Why do we point out that statements we are making are obvious? If a statement is actually obvious, there should rarely reason to point the statement out, let alone that it is obvious. It’s obviousness should be obvious. It seems that a person often emphasizes that a statement is obvious when they would prefer not be required to defend it. Sometimes this is just because it is obvious once you know their field but a lot of effort to explain to someone who doesn’t, but often it’s just that the explanation is not obvious to them.
But saying ‘obviously’ is too obvious. A better word is ‘clearly’. ‘Clearly’ sounds transparent and innocent. In reality it is a more subtle version of ‘obviously’.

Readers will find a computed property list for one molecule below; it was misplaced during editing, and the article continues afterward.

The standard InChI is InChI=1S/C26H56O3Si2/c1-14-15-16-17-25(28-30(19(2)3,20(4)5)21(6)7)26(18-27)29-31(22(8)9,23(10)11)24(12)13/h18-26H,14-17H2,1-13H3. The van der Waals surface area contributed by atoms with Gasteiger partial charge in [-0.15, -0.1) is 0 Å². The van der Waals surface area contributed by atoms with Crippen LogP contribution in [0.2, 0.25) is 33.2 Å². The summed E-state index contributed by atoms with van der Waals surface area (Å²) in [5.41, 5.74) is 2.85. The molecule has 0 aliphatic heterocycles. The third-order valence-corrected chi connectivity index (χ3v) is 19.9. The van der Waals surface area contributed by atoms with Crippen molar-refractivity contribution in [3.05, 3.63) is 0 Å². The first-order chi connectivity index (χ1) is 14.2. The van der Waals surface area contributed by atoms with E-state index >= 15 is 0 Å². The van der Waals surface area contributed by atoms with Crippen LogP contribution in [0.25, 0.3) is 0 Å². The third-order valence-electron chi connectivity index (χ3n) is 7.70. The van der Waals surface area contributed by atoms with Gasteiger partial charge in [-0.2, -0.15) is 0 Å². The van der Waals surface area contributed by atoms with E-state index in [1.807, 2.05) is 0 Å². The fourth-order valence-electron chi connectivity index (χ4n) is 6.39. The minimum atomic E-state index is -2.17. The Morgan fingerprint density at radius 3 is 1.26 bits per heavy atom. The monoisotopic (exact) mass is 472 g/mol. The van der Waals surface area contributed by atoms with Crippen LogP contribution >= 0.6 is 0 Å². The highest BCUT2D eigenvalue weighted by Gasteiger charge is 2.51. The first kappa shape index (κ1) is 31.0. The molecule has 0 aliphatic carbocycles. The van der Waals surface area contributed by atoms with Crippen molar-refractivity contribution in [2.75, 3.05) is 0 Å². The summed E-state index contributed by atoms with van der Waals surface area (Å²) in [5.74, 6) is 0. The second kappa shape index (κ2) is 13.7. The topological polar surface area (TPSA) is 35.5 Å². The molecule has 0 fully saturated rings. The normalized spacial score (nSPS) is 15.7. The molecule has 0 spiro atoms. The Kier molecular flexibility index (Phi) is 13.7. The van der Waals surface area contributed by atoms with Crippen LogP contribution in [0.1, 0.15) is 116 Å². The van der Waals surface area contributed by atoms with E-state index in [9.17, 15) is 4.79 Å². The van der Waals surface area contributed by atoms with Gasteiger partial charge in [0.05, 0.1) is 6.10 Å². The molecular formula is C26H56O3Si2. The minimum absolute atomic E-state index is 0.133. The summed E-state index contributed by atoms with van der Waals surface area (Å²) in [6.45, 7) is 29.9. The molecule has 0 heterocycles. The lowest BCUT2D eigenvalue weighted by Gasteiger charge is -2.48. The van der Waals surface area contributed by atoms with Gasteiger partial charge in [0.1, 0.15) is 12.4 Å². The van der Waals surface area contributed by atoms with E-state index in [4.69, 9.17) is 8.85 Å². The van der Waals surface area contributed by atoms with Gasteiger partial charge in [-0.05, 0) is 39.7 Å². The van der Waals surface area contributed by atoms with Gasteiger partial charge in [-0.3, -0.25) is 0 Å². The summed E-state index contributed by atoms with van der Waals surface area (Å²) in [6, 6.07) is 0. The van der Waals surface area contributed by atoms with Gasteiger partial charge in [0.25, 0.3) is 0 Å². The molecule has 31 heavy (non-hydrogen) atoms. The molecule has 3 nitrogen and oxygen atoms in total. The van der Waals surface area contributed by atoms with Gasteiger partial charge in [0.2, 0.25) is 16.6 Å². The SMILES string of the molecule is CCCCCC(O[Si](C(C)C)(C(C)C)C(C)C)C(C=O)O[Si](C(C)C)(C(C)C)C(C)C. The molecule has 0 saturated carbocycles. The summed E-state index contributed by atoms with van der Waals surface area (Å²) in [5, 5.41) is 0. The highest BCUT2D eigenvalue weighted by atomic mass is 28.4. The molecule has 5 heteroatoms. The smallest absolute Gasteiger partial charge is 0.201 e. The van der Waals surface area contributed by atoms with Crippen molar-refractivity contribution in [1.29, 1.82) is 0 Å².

I have noticed this technique used well in published philosophy from time to time. If getting to your conclusion is going to require assuming your conclusion is true, ‘clearly’ suggests to the reader that they not think over that step too closely.
For instance Michael Huemer in Ethical Intuitionism, while arguing that moral subjectivism is wrong, for the purpose of demonstrating that ethical intuitionism is right:
Traditionally, cultural relativists have been charged with endorsing such statements as,
If society were to approve of eating children, then eating children would be good.
which is clearly false.
Notice that ‘false’ seemingly means that it is false according to his intuition; the thing which he is trying to argue for the reliability of. If he just said ‘which is false’, the reader may wonder where, in a book on establishing a basis for ethical truth, this source of falsity may have popped from. ‘Clearly’ says that they needn’t worry about it.